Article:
Vertex Pharmaceuticals (NAS: VRTX) is a biotechnology company focused on treating serious diseases worldwide. Its lead drug is Incivek, an FDA-approved treatment for genotype-1 hepatitis-C. Vertex also has Kalydeco, which is approved for the treatment of a specific mutation of cystic fibrosis, as well as eight experimental drugs currently in clinical trials and more than a dozen preclinical studies ongoing.
Today, let's look at three things investors should be watching regarding Vertex Pharmaceuticals, as they'll provide us with better insight into the company.
1. Competing hepatitis-C drugs
With only two FDA-approved drugs currently on the market to treat hepatitis-C, Merck's (NYS: MRK) Victrelis, and Vertex's Incivek, Vertex has been able to dominate. Incivek is the fastest drug to eclipse the $1 billion cumulative sales mark, but fears are mounting that Incivek's best days might be behind it.
In the first quarter, Incivek sales fell to $357 million from $457 million in the previous fourth quarter. Some have speculated the drug may have satiated the pent-up demand for treatment of hepatitis-C, but there's also reason to believe that patients and doctors are waiting for new interferon free treatments with fewer side effects to hit the market. That poses a serious threat to Incivek's long-term growth story.
Gilead Sciences' (NAS: GILD) GS-7977, which it acquired when it purchased Pharmasset for $11 billion in late 2011, is Vertex's most immediate threat. By itself, GS-7977 eliminated the virus in 88% of patients in just 12 weeks and showed even higher efficacy when combined with Bristol-Myers Squibb's (NYS: BMY) daclatasvir. In addition to Gilead and Bristol, Idenix Pharmaceuticals (NAS: IDIX) posted strong results for its drug hopeful IDX-184, which eliminated the virus in 100% of patients in 24 weeks at high dose levels.
Keeping an eye on the clinical data from these competitors is imperative for Vertex shareholders.
2. Kalydeco's clinical trials
Kalydeco is already approved in the U.S. to treat a specific mutation, G551D, for those over the age of 6 who have cystic fibrosis, but Vertex is working on expanding the indications for the drug.
Vertex is running multiple studies, some using Kalydeco by itself to target other specific CF mutations and also to target children as young as 2 years of age. The main indication, however, is Vertex's usage of Kalydeco in combination with experimental drug VX-809 to treat the most common CF mutation, F508del. Or, in plainer terms, one major key to Vertex's success will be expanding the type of mutations Kalydeco can treat given that G551D only affects 4% of all CF patients.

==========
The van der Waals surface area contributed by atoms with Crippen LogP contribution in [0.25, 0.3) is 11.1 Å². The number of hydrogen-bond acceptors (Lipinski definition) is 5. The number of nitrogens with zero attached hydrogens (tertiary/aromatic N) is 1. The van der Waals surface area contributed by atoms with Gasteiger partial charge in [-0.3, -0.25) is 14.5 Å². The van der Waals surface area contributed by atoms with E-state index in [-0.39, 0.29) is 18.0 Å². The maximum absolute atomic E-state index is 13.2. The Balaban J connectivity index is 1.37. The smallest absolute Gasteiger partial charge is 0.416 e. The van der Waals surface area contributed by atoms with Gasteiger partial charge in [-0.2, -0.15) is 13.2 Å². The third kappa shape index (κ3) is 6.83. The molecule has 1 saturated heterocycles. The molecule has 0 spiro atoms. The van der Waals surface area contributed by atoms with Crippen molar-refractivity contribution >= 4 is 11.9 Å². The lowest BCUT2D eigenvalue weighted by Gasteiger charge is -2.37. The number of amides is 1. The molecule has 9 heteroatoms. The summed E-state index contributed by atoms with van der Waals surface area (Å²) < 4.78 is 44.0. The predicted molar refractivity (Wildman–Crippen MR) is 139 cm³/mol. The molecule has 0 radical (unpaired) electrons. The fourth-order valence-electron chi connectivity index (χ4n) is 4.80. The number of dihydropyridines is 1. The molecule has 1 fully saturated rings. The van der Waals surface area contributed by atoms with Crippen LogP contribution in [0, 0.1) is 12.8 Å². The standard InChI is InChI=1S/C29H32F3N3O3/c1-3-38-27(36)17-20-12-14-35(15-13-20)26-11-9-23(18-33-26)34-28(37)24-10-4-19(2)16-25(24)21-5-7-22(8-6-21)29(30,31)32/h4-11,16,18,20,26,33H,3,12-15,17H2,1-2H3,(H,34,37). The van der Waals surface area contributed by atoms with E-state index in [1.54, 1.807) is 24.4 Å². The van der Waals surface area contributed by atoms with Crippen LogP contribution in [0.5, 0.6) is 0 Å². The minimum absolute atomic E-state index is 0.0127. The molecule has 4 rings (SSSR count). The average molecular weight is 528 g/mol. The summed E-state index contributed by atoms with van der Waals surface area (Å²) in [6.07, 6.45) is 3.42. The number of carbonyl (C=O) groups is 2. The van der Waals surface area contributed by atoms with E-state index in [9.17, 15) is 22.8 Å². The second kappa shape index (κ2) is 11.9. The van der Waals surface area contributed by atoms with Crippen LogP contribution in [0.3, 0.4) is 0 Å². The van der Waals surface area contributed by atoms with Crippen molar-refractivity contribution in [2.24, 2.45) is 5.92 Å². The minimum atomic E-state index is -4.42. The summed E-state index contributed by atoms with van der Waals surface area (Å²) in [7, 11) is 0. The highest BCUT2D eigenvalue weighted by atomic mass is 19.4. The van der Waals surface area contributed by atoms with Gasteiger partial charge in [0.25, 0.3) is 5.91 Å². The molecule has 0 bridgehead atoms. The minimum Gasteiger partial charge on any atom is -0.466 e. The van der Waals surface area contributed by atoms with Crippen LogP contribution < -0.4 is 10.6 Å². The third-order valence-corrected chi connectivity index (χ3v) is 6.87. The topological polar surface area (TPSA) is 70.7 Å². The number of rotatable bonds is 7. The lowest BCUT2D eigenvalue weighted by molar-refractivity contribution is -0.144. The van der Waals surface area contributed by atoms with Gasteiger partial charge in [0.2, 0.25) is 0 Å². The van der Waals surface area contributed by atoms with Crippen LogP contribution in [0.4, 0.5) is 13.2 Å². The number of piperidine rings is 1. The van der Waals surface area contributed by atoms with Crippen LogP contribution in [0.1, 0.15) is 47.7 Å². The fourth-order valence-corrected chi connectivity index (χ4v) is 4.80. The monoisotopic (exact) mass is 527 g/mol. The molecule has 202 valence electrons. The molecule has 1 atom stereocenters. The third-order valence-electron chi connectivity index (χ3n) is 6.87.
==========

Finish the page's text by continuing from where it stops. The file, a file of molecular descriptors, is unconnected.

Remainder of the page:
The results so far have been nothing short of confusing. In May it appeared that the combination had been significantly more effective than anyone had predicted. However, just two weeks ago, Vertex was forced to restate its findings, blaming it on a misinterpretation on its part and in the analysis of its vendor. The statistical significance of the Kalydeco and VX-809 was not nearly as effective as it first appeared.
I wouldn't discount an approval for Kalydeco's indications expanding, but it's no longer the sure-shot that it appeared to be two months ago.
3. Buyout chatter
Vertex Pharmaceuticals isn't exactly cheap with a market value of $11.5 billion, but investor apathy and more lukewarm news from its CF trials could put the company back on the radar of larger pharmaceutical companies with aging pipelines.
It's unlikely that Incivek will be completely replaced at any point in the next few years, but it seems pretty obvious that it won't be the only show in town given the strong efficacy we've witnessed from Gilead and Idenix's clinical results. Therefore, those expanded CF trials as well as its smaller clinical trials focused on epilepsy and influenza could be what finally draws the attention of a suitor. Don't get me wrong, I feel Vertex could succeed for shareholders as a stand-alone company, but investors could also stand to make a pretty penny if Vertex were bought out.
Keep your ears open for big pharmaceutical buyout chatter.
Now that you know what to watch for, it should be easier to analyze Vertex Pharmaceuticals' successes and pitfalls in the future, and hopefully you'll gain a competitive investing edge.
If you're still craving even more info on Vertex Pharmaceuticals, I would recommend adding the stock to your free and personalized watchlist so you can keep up on all of the latest news with the company.
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At the time thisarticle was published Fool contributor Sean Williams has no material interest in any of the companies mentioned in this article. You can follow him on Motley Fool CAPS under the screen name TMFUltraLong, track every pick he makes under the screen name TrackUltraLong, and check him out on Twitter, where he goes by the handle @TMFUltraLong.Motley Fool newsletter services have recommended buying shares of Gilead Sciences and Vertex Pharmaceuticals. Try any of our Foolish newsletter services free for 30 days. We Fools don't all hold the same opinions, but we all believe that considering a diverse range of insights makes us better investors. The Motley Fool has a disclosure policy that's better than a shot in the arm.
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